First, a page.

A new addition inside the Natural History Museum’s Exhibition Road entrance in South Kensington, the 150 million-year-old Stegosaurus stenops – the first complete dinosaur specimen to go on display in the museum in almost 100 years – is the only Stegosaurus on display in a public museum outside of the US.
Featuring more than 300 bones, the 5.6 metre long and 2.9 metre high specimen was found in the US about 11 years ago. Missing only the base of the tail and the left arm, it is the most complete Stegosaurus skeleton in the world. It had been excavated from a site on the Red Canyon Ranch in Wyoming after being discovered in 2003 by Bob Simon, who runs a dinosaur quarry on the property.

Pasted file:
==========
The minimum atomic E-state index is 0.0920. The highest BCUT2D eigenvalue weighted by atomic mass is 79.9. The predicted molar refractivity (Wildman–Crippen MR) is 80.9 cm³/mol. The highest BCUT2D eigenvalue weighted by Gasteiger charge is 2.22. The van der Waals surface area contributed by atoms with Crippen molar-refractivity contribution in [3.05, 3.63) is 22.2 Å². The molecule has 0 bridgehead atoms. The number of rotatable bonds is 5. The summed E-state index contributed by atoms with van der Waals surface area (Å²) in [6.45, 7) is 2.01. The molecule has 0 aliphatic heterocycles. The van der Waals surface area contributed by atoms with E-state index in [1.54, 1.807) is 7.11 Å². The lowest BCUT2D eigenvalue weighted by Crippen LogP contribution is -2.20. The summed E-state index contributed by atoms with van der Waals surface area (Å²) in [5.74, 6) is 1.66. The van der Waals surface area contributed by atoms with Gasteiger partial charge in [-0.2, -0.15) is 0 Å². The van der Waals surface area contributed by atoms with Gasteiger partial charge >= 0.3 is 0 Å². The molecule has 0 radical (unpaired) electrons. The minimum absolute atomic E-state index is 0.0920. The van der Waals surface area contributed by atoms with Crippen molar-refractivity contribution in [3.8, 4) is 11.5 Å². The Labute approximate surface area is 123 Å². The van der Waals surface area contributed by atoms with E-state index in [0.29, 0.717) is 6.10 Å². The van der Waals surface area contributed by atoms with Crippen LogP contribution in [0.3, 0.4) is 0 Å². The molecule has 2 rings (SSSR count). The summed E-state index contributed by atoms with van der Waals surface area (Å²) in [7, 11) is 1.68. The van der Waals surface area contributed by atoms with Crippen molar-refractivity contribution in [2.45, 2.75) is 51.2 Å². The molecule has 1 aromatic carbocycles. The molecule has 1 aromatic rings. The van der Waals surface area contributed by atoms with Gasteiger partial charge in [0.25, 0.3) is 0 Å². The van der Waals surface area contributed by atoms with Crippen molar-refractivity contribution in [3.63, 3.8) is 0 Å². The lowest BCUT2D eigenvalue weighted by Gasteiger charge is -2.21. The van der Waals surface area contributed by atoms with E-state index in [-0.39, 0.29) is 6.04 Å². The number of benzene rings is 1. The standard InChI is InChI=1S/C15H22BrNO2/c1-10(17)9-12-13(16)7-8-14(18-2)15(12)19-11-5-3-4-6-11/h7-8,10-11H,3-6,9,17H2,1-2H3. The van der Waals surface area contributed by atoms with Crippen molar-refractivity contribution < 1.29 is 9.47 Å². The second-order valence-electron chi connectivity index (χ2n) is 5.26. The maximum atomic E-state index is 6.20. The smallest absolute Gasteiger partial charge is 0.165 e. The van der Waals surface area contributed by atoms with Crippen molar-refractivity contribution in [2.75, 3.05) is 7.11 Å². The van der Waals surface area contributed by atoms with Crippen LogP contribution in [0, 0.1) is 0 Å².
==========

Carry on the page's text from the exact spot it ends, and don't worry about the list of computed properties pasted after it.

The skeleton, which took three weeks to excavate, had 18 months of ‘preparation’ work carried out at the Swiss Saurier Museum before arriving at the NHM in December, 2013.
The new acquisition now forms part of the museum’s collection of 80 million specimens, including eight million fossils, which is actively studied by the museum’s 300 scientists and 9,000 visiting researchers from institutions around the world each year.
WHERE: Natural History Museum, Cromwell Road, London (nearest Tube stations are South Kensington, Gloucester Road and Knightsbridge); WHEN: 10am to 5.50pm daily; COST: Free; WEBSITE: www.nhm.ac.uk/stegosaurus.
PICTURE: Natural History Museum.
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